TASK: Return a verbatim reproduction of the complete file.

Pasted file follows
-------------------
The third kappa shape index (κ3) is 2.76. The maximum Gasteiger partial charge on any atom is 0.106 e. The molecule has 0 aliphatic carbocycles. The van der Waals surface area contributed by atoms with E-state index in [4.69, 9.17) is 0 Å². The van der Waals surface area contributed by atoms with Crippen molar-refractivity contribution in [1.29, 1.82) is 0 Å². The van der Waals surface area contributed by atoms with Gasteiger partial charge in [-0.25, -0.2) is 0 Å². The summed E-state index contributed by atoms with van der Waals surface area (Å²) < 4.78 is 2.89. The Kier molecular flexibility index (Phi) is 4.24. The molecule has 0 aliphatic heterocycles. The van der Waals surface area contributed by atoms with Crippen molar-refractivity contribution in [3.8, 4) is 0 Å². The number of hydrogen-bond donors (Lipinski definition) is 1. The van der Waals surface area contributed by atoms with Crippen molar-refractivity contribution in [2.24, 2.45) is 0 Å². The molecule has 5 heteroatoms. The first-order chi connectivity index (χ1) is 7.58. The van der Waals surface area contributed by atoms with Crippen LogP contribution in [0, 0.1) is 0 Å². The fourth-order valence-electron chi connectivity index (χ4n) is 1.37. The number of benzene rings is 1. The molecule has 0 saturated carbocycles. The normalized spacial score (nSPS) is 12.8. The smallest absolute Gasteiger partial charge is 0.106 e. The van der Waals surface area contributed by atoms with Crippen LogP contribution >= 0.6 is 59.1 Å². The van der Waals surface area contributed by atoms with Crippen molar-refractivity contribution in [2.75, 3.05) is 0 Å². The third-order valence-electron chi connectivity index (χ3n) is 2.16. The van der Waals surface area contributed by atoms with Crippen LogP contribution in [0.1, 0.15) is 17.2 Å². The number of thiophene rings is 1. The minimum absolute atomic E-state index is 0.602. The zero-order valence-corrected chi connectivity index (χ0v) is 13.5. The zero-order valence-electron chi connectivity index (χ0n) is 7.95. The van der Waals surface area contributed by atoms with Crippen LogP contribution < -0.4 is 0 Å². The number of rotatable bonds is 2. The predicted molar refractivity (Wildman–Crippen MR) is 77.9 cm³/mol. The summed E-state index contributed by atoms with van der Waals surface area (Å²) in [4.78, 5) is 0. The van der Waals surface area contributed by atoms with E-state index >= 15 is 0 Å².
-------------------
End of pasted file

The third kappa shape index (κ3) is 2.76. The maximum Gasteiger partial charge on any atom is 0.106 e. The molecule has 0 aliphatic carbocycles. The van der Waals surface area contributed by atoms with E-state index in [4.69, 9.17) is 0 Å². The van der Waals surface area contributed by atoms with Crippen molar-refractivity contribution in [1.29, 1.82) is 0 Å². The van der Waals surface area contributed by atoms with Gasteiger partial charge in [-0.25, -0.2) is 0 Å². The summed E-state index contributed by atoms with van der Waals surface area (Å²) < 4.78 is 2.89. The Kier molecular flexibility index (Phi) is 4.24. The molecule has 0 aliphatic heterocycles. The van der Waals surface area contributed by atoms with Crippen molar-refractivity contribution in [3.8, 4) is 0 Å². The number of hydrogen-bond donors (Lipinski definition) is 1. The van der Waals surface area contributed by atoms with Crippen molar-refractivity contribution in [2.24, 2.45) is 0 Å². The molecule has 5 heteroatoms. The first-order chi connectivity index (χ1) is 7.58. The van der Waals surface area contributed by atoms with Crippen LogP contribution in [0, 0.1) is 0 Å². The fourth-order valence-electron chi connectivity index (χ4n) is 1.37. The number of benzene rings is 1. The molecule has 0 saturated carbocycles. The normalized spacial score (nSPS) is 12.8. The smallest absolute Gasteiger partial charge is 0.106 e. The van der Waals surface area contributed by atoms with Crippen LogP contribution >= 0.6 is 59.1 Å². The van der Waals surface area contributed by atoms with Crippen molar-refractivity contribution in [2.75, 3.05) is 0 Å². The third-order valence-electron chi connectivity index (χ3n) is 2.16. The van der Waals surface area contributed by atoms with Crippen LogP contribution in [0.1, 0.15) is 17.2 Å². The number of thiophene rings is 1. The minimum absolute atomic E-state index is 0.602. The zero-order valence-corrected chi connectivity index (χ0v) is 13.5. The zero-order valence-electron chi connectivity index (χ0n) is 7.95. The van der Waals surface area contributed by atoms with Crippen LogP contribution < -0.4 is 0 Å². The number of rotatable bonds is 2. The predicted molar refractivity (Wildman–Crippen MR) is 77.9 cm³/mol. The summed E-state index contributed by atoms with van der Waals surface area (Å²) in [4.78, 5) is 0. The van der Waals surface area contributed by atoms with E-state index >= 15 is 0 Å².